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Bon Jovi brings a little Detroit metal and muscle on the road
The idea of Bon Jovi rolling into town has a different meaning these days.
The key feature of the group's stadium shows on its current Because We Can Tour is the massive front end of a 1959 Buick Electra 225, prime Detroit metal that's been recreated in 131-foot-wide form to sit behind the band, complete with working headlights, and gives frontman Jon Bon Jovi a second level to romp around. It's an arresting and unique image -- and nearly didn't happen.
"Like every stage, I sit in on design meetings, and the guy we use, Spike Brant, presented me with a couple designs that were the usual kind of bandshell look," recalls Bon Jovi, 51. "And on the last page, in the corner was a little rendering of a car. I said, 'Can you build it?' He said, 'Yeah, I can?' 'Is it practical?' 'I think it can be.'
"And he delivered. Sometimes I've hit it with stages and sometimes I've missed. But this one is one he hit the grand slam with. It's really spectacular."
The massive vehicle has been named Sofia -- after the Bulgarian city where it debuted on May 14 -- and Bon Jovi says it worked perfectly for the tour's European leg.
"I think that we are so representative of American pop culture the world over, so it's a natural fit," explains the New Jersey rocker. "It's Americana. It's who and what we are. That hood and the hood ornament and the way it stands there and shines and changes its hue. It's really great.
"So, yeah, I'm very anxious to take it to America. You want to show it to your friends and neighbors from Met Life Stadium in New Jersey to our first time in (Detroit's) Ford Field to (Boston's) Gillette Stadium 'cause we're so proud of it. And then we get to take it to Japan and Australia and South America -- so I'm getting ot use it a lot, which is nice...
"Especially for what it costs!" Bon Jovi adds with a laugh.
Bon Jovi is no stranger to big, of course. Since 1983 he and his band have sold more than 130 million albums worldwide and scored a slew of hit singles, including chart-topping smashes such as "You Give Love a Bad Name," "Livin' on a Prayer," "Bad Medicine" and "I'll Be There For You." Bon Jovi's touring statistics are just as impressive; more than 35 million fans have attended the group's 2,800 concerts in 55 countries.
Another two million are expected to be added to that total by the time the Because We Can Tour wraps, while the album it's promoting, "What About Now," became the group's third consecutive No. 1 debut on the Billboard 200 when it was released in early March.
It's not been a completely smooth drive, however.
In April, guitarist Richie Sambora -- who released a solo album, "Aftermath of the Lowdown," in September -- abruptly left the group before its April swing of Canada for unspecified "personal" reasons, which led to speculation about some sort of schism between he and Jon Bon Jovi and also between Sambora and Bon Jovi's wife, Dorothea. Sambora had taken a leave of absence during Bon Jovi's 2011 tour to enter rehab.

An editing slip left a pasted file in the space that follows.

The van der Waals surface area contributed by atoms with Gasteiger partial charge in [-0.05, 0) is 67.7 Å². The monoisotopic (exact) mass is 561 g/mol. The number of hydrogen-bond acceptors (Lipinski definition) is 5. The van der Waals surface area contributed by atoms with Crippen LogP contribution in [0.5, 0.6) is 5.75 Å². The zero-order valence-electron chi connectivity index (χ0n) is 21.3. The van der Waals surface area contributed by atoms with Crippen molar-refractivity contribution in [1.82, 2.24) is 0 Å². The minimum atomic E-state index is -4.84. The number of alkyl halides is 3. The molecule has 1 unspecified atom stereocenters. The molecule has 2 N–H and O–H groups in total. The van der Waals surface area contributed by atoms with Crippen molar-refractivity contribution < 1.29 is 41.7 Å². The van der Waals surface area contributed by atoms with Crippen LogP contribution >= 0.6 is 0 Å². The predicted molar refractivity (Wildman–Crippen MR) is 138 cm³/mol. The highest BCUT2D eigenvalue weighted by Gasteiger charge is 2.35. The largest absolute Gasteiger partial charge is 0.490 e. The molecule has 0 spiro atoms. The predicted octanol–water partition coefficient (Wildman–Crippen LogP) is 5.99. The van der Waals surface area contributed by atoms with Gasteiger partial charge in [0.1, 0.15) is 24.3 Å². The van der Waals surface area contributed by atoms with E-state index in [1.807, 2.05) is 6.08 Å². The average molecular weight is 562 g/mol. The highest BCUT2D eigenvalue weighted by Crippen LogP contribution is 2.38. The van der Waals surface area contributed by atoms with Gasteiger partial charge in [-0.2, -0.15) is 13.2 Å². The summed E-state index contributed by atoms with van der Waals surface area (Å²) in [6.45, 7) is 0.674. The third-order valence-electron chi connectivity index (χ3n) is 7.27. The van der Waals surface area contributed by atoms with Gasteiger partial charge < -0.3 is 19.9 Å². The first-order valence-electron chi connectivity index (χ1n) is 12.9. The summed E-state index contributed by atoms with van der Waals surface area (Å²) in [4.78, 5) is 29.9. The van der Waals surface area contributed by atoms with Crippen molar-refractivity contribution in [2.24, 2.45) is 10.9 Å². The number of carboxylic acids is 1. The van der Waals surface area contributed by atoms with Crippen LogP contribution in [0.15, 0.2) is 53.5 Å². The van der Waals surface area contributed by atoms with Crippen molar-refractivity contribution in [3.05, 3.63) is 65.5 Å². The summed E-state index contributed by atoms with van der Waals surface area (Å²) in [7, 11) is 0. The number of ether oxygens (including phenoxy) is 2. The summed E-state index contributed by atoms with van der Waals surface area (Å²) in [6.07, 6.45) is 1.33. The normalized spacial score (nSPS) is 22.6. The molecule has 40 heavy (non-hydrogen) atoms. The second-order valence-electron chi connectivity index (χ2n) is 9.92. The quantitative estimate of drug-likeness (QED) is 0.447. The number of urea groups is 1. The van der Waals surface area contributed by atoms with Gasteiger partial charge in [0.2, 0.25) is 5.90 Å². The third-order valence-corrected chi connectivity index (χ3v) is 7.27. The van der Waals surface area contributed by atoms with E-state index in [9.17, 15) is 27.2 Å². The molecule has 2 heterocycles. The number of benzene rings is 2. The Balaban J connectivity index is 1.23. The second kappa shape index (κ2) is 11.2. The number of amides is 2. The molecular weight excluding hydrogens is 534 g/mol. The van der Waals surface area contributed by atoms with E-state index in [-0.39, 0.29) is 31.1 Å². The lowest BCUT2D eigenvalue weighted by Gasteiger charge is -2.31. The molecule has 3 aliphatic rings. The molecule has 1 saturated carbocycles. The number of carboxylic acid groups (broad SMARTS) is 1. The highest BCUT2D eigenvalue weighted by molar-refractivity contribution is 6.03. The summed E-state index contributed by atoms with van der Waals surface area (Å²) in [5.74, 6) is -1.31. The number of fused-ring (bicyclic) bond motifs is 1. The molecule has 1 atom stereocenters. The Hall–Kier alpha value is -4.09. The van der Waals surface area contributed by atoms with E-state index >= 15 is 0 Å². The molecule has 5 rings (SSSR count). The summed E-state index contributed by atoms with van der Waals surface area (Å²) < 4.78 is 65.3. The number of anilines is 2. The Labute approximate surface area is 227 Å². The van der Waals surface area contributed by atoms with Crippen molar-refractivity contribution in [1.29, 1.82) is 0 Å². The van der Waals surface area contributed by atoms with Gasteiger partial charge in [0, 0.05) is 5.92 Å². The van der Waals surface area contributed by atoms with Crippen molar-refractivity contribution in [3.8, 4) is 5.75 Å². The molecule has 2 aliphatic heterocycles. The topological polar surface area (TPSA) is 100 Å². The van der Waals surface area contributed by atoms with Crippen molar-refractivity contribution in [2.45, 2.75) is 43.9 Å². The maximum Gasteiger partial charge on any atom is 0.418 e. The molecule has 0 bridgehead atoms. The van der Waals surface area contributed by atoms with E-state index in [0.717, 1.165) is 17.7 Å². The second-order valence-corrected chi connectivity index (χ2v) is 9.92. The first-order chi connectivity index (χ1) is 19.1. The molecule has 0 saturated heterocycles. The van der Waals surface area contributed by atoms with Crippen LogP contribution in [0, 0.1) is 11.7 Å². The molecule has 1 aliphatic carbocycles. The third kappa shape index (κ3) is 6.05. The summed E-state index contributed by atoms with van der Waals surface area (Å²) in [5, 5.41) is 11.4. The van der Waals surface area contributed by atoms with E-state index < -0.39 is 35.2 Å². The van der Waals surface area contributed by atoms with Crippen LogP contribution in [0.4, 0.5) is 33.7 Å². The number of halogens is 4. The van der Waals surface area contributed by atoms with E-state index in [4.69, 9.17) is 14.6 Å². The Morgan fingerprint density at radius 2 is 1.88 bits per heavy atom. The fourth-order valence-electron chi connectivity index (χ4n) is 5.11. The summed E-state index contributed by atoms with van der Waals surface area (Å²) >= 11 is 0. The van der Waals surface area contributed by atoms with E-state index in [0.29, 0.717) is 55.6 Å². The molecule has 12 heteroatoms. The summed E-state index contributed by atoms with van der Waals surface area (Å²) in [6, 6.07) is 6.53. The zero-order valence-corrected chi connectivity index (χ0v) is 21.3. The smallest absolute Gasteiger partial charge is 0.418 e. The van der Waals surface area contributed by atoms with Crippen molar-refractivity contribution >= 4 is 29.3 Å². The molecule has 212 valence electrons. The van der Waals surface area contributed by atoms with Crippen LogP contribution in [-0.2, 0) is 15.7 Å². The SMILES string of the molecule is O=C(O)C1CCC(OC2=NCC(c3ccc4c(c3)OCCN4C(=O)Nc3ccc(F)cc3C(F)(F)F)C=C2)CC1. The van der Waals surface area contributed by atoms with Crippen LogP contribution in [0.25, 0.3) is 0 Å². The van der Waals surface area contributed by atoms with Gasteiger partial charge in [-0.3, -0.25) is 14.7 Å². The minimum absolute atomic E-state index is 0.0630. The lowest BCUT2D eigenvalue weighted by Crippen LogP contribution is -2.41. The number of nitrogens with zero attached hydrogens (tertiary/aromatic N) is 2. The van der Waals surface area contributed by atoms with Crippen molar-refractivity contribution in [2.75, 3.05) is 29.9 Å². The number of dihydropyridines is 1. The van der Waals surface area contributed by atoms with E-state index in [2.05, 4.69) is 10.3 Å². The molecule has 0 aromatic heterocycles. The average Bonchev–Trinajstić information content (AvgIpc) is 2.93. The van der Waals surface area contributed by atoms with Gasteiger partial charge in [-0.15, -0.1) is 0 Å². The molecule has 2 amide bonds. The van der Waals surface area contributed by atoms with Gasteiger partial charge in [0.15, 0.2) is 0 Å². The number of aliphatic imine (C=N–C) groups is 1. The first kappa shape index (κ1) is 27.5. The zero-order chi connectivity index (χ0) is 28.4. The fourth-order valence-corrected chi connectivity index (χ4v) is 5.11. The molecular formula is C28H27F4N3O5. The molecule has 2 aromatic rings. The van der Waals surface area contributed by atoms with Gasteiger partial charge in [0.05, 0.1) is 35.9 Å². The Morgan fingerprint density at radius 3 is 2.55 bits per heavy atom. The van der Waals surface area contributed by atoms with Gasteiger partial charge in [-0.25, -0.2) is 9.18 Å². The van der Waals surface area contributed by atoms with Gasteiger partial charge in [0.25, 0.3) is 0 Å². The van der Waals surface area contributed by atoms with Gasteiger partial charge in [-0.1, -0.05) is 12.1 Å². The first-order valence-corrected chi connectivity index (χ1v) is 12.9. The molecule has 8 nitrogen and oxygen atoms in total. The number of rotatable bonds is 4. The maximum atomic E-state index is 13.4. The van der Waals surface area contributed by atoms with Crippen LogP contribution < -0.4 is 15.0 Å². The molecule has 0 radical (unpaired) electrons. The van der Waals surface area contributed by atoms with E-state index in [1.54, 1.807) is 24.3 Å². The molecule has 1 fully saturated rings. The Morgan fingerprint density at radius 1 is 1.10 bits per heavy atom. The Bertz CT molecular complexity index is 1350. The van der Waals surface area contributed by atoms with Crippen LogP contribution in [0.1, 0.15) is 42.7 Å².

Bon Jovi maintains that Sambora's situation is "a personal issue" and that the other band members "miss him, love him and he's welcome back when he's ready. He's going through some stuff -- that's all I can tell ya. It's difficult for me, but that's the story." Sambora, who co-produced "What About Now" and co-wrote five of its songs, recently teased the idea of returning in September but nothing has yet been announced.
Meanwhile, Bon Jovi is moving forward, promoting an album its namesake says came as something of a surprise.
"At the end of the last tour, in August of 2011, I told everybody that we weren't going to work for awhile," he recalls with a chuckle. "And as I have done before I stretched the truth. By September of 2011 I was anxious to start writing." And he had a firm idea of what he wanted to write about.
"It was a moment in time," explains Bon Jovi. "My palette was going to be the world around me at the time, so this is a snapshot of the world in which I lived from August of '11 to June of '12, and it included a first-term Obama America as well as what was happening with corporate downsizing and America coming out of the economic downturn, as well as where we were in our own lives -- in addition to a couple of fictional stories, like 'Amen.' "
It's hardly typical sex, drugs and rock 'n' roll fare, but Bon Jovi argues that he's been doing much more than that since he wrote about the working class plight of Tommy and Gina in 1986's "Livin' on a Prayer" -- starting a charitable Jon Bon Jovi Soul Foundation in 2006, building the JBJ Soul Kitchen in Philadelphia and serving as a Founding Ambassador for Habitat For Humanity and is part of the White House Council for Community Solutions.
He also recently donated $1 million to the Hurricane Sandy New Jersey Relief Fund.
"You can say, 'Oh yeah, well, you're a famous rock star with lots of money. You're disconnected.' I understand. But I'm not. I pay attention," Bon Jovi says. "Yeah, at 21 all I cared about was a first record and at 25 we were blessed with the opportunity to have (1986's multi-platinum) 'Slippery When Wet.' But, thank God, I did say when I was 25 that I didn't want to be 50 years old, painting 'Bitch!' on my belly and painting my fingernails black.
"Fortunately, it was a self-fulfilling prophecy, because I didn't."
Bon Jovi and the J. Geils Band perform at 7:30 p.m. Thursday, July 18, at Ford Field, 2000 Brush St., Detroit. Tickets are $19.50-$129t. Call 313-262-2013 or visit www.detroitlions.com.
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